Although the dollar-pegged GCC currencies have emerged relatively unscathed from the global economic crisis, inflation is a significant long-term problem, and the region has a marked vulnerability to imported inflation. This will pose questions over the sustainability of linking a unified currency to dollar.
The eurozone crisis of 2010, in which EU member states suffered massive financial problems has been attributed to the failure of the European Central Bank to adequately address the massive disparities between the eurozone economies. It is a stark remainder for the GCC states about the need to think long-term when planning major regional economic readjustments.
The GCC Monetary Council must defend the project from the criticism that it is walking straight into the same trap as Europe. The Maastricht convergence criteria of the EU formed the same template used by the GCC to devise its own. “Structurally, the GCC economies are more closely aligned with each other than Europe, reducing the dangers associated with a common monetary policy. But it does not eliminate the risks completely,” says Kaye.
“Moreover, given their varying levels of remaining oil resources, Gulf economies could become less closely aligned in future, creating European-style policy dilemmas.
“The recent European experience highlights the need for a unified fiscal policy to support a single currency. Although most Gulf states appear to be able to stand on their own two feet in fiscal terms, a single policy may be much more difficult to achieve.”
The bitter experience of seeing target dates for monetary union lapse will ensure that any future deadlines are likely to be kept private. Some analysts say that public commitments to dates help concentrate minds, even if the exact dates are sometimes missed. Other commentators point out that setting artificial deadlines can be self-defeating, and that setting another unrealistic date could undermine the credibility of the project.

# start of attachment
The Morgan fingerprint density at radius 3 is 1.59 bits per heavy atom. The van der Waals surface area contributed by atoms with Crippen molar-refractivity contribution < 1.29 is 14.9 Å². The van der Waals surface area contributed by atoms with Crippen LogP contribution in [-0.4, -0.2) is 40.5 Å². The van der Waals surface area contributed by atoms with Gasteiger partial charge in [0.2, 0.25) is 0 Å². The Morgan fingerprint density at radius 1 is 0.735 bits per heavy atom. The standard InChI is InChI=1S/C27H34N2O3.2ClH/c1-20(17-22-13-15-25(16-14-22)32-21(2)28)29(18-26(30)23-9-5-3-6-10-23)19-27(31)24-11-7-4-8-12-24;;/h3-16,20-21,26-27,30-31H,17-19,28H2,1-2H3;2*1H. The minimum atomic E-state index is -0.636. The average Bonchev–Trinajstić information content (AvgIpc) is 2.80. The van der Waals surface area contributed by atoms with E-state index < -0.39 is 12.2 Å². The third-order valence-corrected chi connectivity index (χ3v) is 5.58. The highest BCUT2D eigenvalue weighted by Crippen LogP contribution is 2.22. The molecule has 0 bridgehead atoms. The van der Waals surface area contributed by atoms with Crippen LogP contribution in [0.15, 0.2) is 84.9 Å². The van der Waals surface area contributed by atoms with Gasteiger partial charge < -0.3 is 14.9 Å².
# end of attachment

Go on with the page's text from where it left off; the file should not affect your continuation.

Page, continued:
“New targets have not been set for monetary union. Work is progressing, but at this point it’s at level of technical preparation. Once a clearer idea emerges of where politicians want to take the thing, then they will start to talk about target dates,” says Kotilaine.
There is much still to play for and some of the necessary work is beyond the strict remit of the GCC Monetary Council. There is a need to harmonise regulations, payment and settlement systems and economic data, to get to a point where monetary union could be feasible.
Voting rights for Gulf states
Furthermore, the central bank’s assets need to be determined. Voting rights between member states will also have to be decided. In the EU, member states enjoy equal voting powers. The lopsided nature of the Gulf economy, with Saudi Arabia accounting for almost half the GCC’s combined gross domestic product, might prevent that.
Al-Jasser and his colleagues in the monetary council have a unenviable task in forging a new institutional apparatus from the problems of the past few years.
Focusing on the small details will clearly help to sustain the momentum for monetary integration. “They should not set the bar too high,” says Kotilaine. “There’s a lot you can do in terms of the day-to-day, nitty-gritty of regional integration if you want to turn the project into success. That is where attention is focusing much more.”
Al-Jasser’s bigger challenge is to win the economic and political argument over the benefits of monetary union.
One of the reasons why the EU now has a bad reputation in eyes of many Europeans is that it has been focusing too much on lofty and vague goals as opposed to concrete economic benefits.
The lessons will no doubt be learned, but Al-Jasser may be inclined to keep a low profile as he carefully stewards the council to meet the long-term objective of creating an integrated monetary and financial system.